Cameron Van Der Graaf and his parents were a little confused when he opened the letter that let him know he had been chosen as a Presidential Scholar candidate.
But a quick search on the Internet revealed that he had been chosen -- along with two other classmates -- as a candidate for a program that honors the nation's most distinguished graduating high school seniors.
Catherine Lacy's letter was waiting for her on the kitchen table when she returned home from track practice.
"It's really a great honor, and I appreciate the idea of it," Lacy said. "I think it's cool."
Lacy, Van Der Graaf and Blake Lange are three of 49 Connecticut students chosen as candidates for the award. At the end, 141 students from across the country will be named scholars. Charles Williamson was the last Darien High School student to take home the award in 1999. There have been only three winners from Darien High School since the program began in 1946.
Van Der Graaf and Lacy contribute their successes in high school to the teachers who have supported them throughout their careers in the Darien school system.
"The teachers are really great," Lacy said. "A lot have inspired me to look into what my passions are. I really came to love math at the high school."
Lacy, who is the captain of the indoor and outdoor track teams, was accepted into her early choice school -- Harvard University -- but is waiting to hear back from Yale University as well. After high school, Lacy wants to expand her horizons and gain more world perspective. She wants to study math in college, but also wants to take other classes outside that field.
"I also really want to look more into my passions and find out what I want to do with my life, since I'm not totally sure yet," said Lacy, who also plays the flute in several music ensembles at the high school.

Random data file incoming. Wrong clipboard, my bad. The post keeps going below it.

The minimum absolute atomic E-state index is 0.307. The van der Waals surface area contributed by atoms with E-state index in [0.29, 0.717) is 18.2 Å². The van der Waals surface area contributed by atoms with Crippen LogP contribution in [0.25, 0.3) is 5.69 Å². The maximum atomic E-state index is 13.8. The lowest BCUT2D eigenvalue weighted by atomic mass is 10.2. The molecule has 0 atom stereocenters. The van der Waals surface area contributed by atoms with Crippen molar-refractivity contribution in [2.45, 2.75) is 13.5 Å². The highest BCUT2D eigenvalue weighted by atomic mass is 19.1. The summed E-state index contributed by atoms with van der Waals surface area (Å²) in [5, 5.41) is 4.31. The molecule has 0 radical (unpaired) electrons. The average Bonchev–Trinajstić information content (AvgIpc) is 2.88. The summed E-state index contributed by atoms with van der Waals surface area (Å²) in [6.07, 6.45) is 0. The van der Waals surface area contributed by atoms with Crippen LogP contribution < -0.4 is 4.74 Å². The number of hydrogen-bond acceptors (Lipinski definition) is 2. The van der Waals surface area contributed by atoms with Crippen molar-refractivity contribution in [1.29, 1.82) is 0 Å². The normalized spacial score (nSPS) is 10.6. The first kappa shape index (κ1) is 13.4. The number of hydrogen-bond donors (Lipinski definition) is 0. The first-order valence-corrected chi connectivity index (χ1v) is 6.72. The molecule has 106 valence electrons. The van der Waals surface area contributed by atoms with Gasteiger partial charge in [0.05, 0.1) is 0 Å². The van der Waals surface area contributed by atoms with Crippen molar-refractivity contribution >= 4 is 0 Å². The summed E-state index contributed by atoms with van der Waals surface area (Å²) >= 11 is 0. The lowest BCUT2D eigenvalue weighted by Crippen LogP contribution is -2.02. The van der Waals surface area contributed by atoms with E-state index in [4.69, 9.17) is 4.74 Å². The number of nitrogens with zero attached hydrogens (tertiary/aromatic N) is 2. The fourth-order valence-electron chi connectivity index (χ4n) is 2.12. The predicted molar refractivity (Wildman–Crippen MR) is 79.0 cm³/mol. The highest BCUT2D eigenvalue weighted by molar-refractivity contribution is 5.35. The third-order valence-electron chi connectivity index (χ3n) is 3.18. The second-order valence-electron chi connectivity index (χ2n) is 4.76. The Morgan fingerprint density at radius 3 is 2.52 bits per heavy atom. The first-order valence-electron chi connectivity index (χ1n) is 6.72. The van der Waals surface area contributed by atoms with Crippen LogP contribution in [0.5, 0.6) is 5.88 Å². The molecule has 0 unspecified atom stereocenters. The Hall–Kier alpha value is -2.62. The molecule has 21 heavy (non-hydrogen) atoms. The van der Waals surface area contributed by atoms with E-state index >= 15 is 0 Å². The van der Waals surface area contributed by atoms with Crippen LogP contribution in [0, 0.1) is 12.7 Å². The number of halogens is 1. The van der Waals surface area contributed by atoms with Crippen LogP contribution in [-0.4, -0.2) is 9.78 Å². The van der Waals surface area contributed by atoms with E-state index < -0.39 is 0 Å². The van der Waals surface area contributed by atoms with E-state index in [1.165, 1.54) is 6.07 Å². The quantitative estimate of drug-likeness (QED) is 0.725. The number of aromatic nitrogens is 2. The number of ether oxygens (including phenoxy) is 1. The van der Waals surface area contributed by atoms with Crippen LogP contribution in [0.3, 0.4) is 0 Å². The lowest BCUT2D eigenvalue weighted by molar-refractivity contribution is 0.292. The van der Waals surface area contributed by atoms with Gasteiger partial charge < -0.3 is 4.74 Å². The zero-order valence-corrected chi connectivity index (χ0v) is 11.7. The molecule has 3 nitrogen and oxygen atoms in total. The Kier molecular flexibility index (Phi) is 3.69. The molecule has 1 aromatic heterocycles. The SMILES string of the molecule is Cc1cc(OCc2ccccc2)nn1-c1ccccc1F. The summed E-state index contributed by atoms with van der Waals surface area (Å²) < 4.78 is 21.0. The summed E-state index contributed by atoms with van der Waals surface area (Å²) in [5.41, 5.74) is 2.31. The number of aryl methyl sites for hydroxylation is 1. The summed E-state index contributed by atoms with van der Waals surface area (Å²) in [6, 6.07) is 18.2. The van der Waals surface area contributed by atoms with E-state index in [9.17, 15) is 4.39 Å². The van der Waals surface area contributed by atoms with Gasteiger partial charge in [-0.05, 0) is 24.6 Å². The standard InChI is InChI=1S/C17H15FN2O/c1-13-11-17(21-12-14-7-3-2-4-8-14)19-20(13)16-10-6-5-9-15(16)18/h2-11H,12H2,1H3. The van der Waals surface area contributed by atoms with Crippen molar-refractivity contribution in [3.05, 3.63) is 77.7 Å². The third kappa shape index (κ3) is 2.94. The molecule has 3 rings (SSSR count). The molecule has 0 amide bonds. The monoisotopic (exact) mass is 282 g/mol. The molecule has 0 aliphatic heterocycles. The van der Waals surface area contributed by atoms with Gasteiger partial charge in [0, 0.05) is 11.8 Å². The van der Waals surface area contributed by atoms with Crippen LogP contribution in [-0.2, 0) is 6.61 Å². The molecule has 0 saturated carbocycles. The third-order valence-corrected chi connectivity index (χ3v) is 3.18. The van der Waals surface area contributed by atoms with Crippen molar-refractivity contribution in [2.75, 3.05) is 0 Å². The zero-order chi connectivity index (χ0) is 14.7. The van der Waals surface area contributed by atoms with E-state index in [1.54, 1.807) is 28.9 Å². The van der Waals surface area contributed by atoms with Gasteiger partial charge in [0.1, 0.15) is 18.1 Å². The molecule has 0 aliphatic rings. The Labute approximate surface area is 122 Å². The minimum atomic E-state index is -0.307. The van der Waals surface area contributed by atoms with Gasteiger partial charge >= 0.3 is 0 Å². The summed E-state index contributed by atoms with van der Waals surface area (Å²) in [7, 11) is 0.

Lacy is also a member of the National Honor Society and the Tri-M Music Honor Society.
Like Lacy, Van Der Graaf is also in the National Honor Society, serving as the school's chapter president.
"I've been really fortunate to have the best, most caring, and knowledgeable teachers," Van Der Graaf said. "I've also had great classmates."
Van Der Graaf is the captain of DHS' debate team, the opinions editor of Neirad, vice president of the Model UN, captain of the golf team, head of the Quiz Bowl team and part of the authentic research program at the high school, which allows students to work with researchers.
During summer 2013 and as part of his research program, Van Der Graaf worked with researchers at Yale University to study Lyme disease vaccines.
He was accepted to and leaning toward attending Stanford University in the fall, but is considering other schools. Once in college, he hopes to study economics and biology so that he may eventually work with biotechnology start-up companies.
He's always had an interest in science but knows that he doesn't want to be confined to a laboratory.
"I like communicating and working with others," Van Der Graaf said.
The three will start to work with the guidance counselors at the high school to complete their Presidential Scholar application, which includes four short essays, one full-length essay and a teacher recommendation.
Students are invited to the Presidential Scholar program based on their SAT or ACT scores or recommendation from Department of Education commission Stefan Pryor.
The final 141 who are chosen as Presidential Scholars receive a trip to Washington, D.C., and a Presidential Scholars medallion at a ceremony at the White House. The chosen scholars receive no scholarship or award.
Lange could not be reached for comment.
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